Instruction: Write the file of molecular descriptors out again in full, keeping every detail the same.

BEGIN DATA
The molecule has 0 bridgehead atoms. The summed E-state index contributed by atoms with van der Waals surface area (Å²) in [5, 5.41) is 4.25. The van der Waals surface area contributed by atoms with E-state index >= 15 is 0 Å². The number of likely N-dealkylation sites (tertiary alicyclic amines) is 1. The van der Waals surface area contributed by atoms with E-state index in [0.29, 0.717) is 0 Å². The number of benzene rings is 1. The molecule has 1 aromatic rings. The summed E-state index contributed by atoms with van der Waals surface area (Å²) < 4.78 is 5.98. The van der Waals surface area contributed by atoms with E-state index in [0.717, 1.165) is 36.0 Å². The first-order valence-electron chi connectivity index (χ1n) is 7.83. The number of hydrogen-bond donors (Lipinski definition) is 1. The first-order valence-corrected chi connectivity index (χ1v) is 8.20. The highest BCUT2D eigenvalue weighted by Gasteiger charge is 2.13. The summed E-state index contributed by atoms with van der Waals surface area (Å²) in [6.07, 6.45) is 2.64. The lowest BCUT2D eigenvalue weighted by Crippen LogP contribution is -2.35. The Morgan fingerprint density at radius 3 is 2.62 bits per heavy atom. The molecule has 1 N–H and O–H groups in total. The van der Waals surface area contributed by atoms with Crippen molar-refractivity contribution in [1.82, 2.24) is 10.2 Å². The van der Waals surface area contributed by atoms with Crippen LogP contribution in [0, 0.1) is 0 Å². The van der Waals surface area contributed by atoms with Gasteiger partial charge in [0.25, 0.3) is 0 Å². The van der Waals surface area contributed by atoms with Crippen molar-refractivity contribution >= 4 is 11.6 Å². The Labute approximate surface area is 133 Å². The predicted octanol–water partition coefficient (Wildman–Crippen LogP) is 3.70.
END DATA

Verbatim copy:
The molecule has 0 bridgehead atoms. The summed E-state index contributed by atoms with van der Waals surface area (Å²) in [5, 5.41) is 4.25. The van der Waals surface area contributed by atoms with E-state index >= 15 is 0 Å². The number of likely N-dealkylation sites (tertiary alicyclic amines) is 1. The van der Waals surface area contributed by atoms with E-state index in [0.29, 0.717) is 0 Å². The number of benzene rings is 1. The molecule has 1 aromatic rings. The summed E-state index contributed by atoms with van der Waals surface area (Å²) < 4.78 is 5.98. The van der Waals surface area contributed by atoms with E-state index in [0.717, 1.165) is 36.0 Å². The first-order valence-electron chi connectivity index (χ1n) is 7.83. The number of hydrogen-bond donors (Lipinski definition) is 1. The first-order valence-corrected chi connectivity index (χ1v) is 8.20. The highest BCUT2D eigenvalue weighted by Gasteiger charge is 2.13. The summed E-state index contributed by atoms with van der Waals surface area (Å²) in [6.07, 6.45) is 2.64. The lowest BCUT2D eigenvalue weighted by Crippen LogP contribution is -2.35. The Morgan fingerprint density at radius 3 is 2.62 bits per heavy atom. The molecule has 1 N–H and O–H groups in total. The van der Waals surface area contributed by atoms with Crippen molar-refractivity contribution in [1.82, 2.24) is 10.2 Å². The van der Waals surface area contributed by atoms with Crippen LogP contribution in [0, 0.1) is 0 Å². The van der Waals surface area contributed by atoms with Gasteiger partial charge in [0.25, 0.3) is 0 Å². The van der Waals surface area contributed by atoms with Crippen molar-refractivity contribution >= 4 is 11.6 Å². The Labute approximate surface area is 133 Å². The predicted octanol–water partition coefficient (Wildman–Crippen LogP) is 3.70.